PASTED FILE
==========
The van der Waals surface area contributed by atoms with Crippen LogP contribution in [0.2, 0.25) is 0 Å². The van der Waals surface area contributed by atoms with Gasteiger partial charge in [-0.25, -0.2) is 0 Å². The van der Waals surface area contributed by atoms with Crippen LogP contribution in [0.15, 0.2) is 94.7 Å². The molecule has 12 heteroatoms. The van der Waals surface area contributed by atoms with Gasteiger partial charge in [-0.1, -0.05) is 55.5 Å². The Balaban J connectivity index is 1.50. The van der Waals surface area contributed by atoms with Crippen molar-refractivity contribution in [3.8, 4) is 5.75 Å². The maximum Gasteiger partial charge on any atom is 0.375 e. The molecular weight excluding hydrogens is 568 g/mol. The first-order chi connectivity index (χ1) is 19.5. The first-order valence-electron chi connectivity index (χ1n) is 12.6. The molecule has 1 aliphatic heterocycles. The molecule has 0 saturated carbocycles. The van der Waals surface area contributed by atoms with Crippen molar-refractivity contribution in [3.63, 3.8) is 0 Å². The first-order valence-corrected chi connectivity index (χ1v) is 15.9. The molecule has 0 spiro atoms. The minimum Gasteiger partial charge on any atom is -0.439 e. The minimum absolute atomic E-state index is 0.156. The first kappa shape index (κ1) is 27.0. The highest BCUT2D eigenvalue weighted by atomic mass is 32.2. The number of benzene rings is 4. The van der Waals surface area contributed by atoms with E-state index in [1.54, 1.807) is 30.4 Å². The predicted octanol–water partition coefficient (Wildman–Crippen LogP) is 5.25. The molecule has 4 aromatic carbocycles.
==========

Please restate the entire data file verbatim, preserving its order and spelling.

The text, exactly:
The van der Waals surface area contributed by atoms with Crippen LogP contribution in [0.2, 0.25) is 0 Å². The van der Waals surface area contributed by atoms with Gasteiger partial charge in [-0.25, -0.2) is 0 Å². The van der Waals surface area contributed by atoms with Crippen LogP contribution in [0.15, 0.2) is 94.7 Å². The molecule has 12 heteroatoms. The van der Waals surface area contributed by atoms with Gasteiger partial charge in [-0.1, -0.05) is 55.5 Å². The Balaban J connectivity index is 1.50. The van der Waals surface area contributed by atoms with Crippen molar-refractivity contribution in [3.8, 4) is 5.75 Å². The maximum Gasteiger partial charge on any atom is 0.375 e. The molecular weight excluding hydrogens is 568 g/mol. The first-order chi connectivity index (χ1) is 19.5. The first-order valence-electron chi connectivity index (χ1n) is 12.6. The molecule has 1 aliphatic heterocycles. The molecule has 0 saturated carbocycles. The van der Waals surface area contributed by atoms with Crippen molar-refractivity contribution in [3.63, 3.8) is 0 Å². The first-order valence-corrected chi connectivity index (χ1v) is 15.9. The molecule has 0 spiro atoms. The minimum Gasteiger partial charge on any atom is -0.439 e. The minimum absolute atomic E-state index is 0.156. The first kappa shape index (κ1) is 27.0. The highest BCUT2D eigenvalue weighted by atomic mass is 32.2. The number of benzene rings is 4. The van der Waals surface area contributed by atoms with E-state index in [1.54, 1.807) is 30.4 Å². The predicted octanol–water partition coefficient (Wildman–Crippen LogP) is 5.25. The molecule has 4 aromatic carbocycles.